Lacking energy and wishing to develop clean energy sources, Vietnam has become the attractive destination for foreign clean energy investors.
When announcing the project to build a solar panel factory in HCM City in March, the US First Solar group noted it would more profits with the low-cost solar cell technology, about 78 cent per watt.
The project by First Solar to increase the capacity from 1.4GW to 2.7GW, which is expected to create 600 jobs in Vietnam, has a total investment capital of one billion dollars. IC Energy has also set up a solar panel factory in the Chu Lai Open Economic Zone, with an investment capital of more than 390 million dollars. Meanwhile, German Roth&Rau has invested 275 billion dong in a factory in the Hoa Lac High-Tech Park.
Many other large-scaled wind power projects in Vietnam have also been kicked off. The 99MW wind power plant in Bac Lieu province has a total investment capital of 4500 billion dong. One of the biggest equipment suppliers of the project is the US-based GE Group. A project on a wind power plant in Tra Vinh province has been developed by German EAB, which is expected to have a capacity of 30MW. Meanwhile, a project in Soc Trang is expected to have a capacity of 300MW when operational.
Meanwhile, sources say that the US Cenergy Power is moving ahead with the solar energy projects in the two islands of Cat Hai and Bach Long Vi.
Investment funds jump into clean energy sector
Of the 150 million euro worth of ODA (official development assistance) capital granted by the German government to Vietnam in 2010-2011, 33 percent of the capital will be poured into the energy sector and climate change. This has helped catch more attention from foreign investors when considering investment plans in Vietnam.
Besides this, the market now has favorable conditions to develop, because a lot of investment funds, which plan to funnel capital into the recycle energy sector, have been established.
A World Bank survey on energy for Asia - conducted in 2010 - shows that Vietnam has great advantages for wind power with the total potential capacity of 500,000 MW, which is 200 times higher than the capacity of Son La hydropower plant and 10 times higher than the forecast total electricity capacity to be reached by 2020.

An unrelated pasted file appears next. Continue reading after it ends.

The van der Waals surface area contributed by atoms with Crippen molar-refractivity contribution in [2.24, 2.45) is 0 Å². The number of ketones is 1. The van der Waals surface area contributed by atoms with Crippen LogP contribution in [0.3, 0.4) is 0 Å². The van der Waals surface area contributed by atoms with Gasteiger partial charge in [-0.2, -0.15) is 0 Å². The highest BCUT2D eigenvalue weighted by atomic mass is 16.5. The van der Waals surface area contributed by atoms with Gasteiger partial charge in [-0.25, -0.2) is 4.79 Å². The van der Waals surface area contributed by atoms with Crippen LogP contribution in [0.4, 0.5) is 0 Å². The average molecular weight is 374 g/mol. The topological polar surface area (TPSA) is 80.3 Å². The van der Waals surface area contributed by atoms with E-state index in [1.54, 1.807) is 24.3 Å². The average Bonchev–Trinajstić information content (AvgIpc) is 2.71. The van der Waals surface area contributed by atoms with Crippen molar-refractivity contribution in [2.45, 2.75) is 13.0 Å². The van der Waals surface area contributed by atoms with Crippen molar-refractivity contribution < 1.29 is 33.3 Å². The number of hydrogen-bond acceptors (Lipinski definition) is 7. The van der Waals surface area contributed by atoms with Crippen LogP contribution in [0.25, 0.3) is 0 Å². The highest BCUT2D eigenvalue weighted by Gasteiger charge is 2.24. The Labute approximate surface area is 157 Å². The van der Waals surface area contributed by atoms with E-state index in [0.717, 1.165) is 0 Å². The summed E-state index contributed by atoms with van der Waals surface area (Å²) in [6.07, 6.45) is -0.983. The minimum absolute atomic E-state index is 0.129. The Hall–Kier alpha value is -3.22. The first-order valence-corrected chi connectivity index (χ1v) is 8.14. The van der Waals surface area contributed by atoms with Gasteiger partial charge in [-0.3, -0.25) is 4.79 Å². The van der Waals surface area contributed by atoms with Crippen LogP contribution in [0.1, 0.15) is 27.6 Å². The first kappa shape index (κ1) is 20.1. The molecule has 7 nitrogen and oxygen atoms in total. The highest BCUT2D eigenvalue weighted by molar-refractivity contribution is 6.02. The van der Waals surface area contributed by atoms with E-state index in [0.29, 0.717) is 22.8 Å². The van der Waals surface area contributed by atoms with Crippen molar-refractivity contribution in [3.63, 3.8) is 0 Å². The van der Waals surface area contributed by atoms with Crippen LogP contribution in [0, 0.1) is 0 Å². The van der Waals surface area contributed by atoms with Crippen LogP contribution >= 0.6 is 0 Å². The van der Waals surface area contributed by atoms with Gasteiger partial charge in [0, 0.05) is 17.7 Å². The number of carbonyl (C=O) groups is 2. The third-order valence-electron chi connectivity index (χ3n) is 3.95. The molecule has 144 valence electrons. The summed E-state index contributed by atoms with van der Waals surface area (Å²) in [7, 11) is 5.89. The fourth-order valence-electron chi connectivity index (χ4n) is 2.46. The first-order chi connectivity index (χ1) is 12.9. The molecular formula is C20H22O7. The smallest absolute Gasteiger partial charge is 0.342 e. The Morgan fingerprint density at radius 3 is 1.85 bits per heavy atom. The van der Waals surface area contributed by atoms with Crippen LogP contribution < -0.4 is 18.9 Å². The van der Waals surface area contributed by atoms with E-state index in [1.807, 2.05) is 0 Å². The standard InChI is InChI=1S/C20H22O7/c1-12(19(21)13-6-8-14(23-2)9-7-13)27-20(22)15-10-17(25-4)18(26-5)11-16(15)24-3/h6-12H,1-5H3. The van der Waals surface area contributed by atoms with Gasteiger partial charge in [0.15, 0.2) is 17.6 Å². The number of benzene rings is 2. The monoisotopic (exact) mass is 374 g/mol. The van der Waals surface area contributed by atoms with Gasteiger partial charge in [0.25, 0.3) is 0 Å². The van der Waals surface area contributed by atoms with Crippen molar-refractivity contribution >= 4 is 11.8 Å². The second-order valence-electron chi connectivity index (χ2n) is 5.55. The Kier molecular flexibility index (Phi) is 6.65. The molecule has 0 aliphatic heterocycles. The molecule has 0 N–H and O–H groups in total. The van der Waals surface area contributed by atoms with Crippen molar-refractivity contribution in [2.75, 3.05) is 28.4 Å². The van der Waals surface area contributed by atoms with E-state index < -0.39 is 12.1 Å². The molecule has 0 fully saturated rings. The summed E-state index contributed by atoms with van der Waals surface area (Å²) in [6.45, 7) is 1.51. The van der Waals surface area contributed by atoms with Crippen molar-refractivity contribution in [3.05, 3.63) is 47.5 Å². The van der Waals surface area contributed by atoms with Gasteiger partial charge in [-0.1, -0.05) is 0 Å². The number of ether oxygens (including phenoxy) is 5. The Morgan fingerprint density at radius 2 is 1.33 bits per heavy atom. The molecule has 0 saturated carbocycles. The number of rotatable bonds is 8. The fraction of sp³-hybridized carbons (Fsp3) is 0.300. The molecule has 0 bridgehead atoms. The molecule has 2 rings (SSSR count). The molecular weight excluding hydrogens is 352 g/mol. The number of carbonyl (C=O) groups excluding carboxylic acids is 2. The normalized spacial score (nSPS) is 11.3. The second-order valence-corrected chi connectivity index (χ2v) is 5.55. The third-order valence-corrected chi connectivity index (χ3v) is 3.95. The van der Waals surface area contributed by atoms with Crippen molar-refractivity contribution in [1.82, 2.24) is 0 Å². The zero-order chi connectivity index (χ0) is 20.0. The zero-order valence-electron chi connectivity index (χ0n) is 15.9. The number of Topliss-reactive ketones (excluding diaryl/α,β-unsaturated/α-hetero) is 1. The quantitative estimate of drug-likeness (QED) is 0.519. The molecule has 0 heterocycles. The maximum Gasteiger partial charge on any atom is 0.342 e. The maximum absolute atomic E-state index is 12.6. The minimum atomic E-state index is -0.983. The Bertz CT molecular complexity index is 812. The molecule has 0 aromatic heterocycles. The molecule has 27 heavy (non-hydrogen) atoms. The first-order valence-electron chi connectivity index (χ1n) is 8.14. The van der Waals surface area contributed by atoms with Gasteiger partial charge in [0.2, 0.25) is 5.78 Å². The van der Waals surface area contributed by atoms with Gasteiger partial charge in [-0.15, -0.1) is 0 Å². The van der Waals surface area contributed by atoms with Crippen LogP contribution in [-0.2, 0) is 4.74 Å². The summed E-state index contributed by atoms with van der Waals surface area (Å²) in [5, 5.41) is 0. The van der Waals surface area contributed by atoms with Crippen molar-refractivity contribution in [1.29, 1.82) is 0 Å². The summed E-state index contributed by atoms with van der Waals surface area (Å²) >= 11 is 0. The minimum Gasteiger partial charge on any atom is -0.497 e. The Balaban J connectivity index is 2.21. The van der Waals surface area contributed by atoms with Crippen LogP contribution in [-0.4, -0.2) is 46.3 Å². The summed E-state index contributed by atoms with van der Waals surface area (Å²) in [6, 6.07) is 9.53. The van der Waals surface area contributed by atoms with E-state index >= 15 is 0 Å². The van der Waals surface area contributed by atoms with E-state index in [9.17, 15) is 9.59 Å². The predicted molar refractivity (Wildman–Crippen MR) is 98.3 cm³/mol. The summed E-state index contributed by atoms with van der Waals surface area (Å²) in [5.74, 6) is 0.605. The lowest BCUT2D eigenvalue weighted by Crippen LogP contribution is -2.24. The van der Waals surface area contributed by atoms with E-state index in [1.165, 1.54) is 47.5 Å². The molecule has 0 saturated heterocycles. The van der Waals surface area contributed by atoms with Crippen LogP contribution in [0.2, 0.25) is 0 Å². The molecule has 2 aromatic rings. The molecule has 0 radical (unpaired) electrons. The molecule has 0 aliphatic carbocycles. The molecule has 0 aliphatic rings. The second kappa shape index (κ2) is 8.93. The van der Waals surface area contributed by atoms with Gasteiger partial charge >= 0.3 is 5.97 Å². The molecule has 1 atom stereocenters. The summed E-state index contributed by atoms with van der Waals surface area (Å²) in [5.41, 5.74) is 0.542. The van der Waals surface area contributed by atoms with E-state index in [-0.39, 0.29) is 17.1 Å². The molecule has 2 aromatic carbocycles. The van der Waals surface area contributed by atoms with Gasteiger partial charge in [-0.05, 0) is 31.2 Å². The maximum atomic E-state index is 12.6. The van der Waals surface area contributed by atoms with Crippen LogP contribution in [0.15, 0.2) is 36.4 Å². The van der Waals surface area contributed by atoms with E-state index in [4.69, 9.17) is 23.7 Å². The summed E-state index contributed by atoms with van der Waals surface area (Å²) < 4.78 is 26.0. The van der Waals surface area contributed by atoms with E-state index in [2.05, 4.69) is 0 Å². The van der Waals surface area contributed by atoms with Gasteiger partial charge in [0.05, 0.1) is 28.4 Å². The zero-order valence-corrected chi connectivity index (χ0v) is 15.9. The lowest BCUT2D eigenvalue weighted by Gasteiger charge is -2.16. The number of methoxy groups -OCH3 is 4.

Vietnam has 8.6 percent of its area which is believed to have “good” and “very good” potentials to set up big-scaled wind power stations, and more than 40 percent of land in rural areas for small-scaled stations.
Meanwhile, scientists have warned that Vietnam may meet big problems in the future when electricity consumption is forecast to increase by 20 percent, while the electricity output increases by 13 percent only.
Indochina Capital has set up MRRF with capital of 50 million dollars, a fund which plans to pour money into recycling energy and environment projects. The fund also plans to mobilize 150 million dollar worth of capital from other sources which will then be injected in wind, solar power plants, small hydropower plants and energy saving projects.
Prior to that, Dragon Capital announced the establishment of the regional Mekong Brahmaputra fund which specializes in making investment in recycling energy, clean water production and waste treatment. To date, 45 million dollars worth of capital has been mobilized from financial institutions such as FMO, ADB, Finnfund and BIO, while the capital is expected to increase to 100 million dollars this year.
IFC and Norwegian SN Power have also agreed on the establishment of InfraVentures, which specializes in seeking investment opportunities in recycling energy projects. For many years, IFC has been well known as a big investor in energy saving and clean production sectors.
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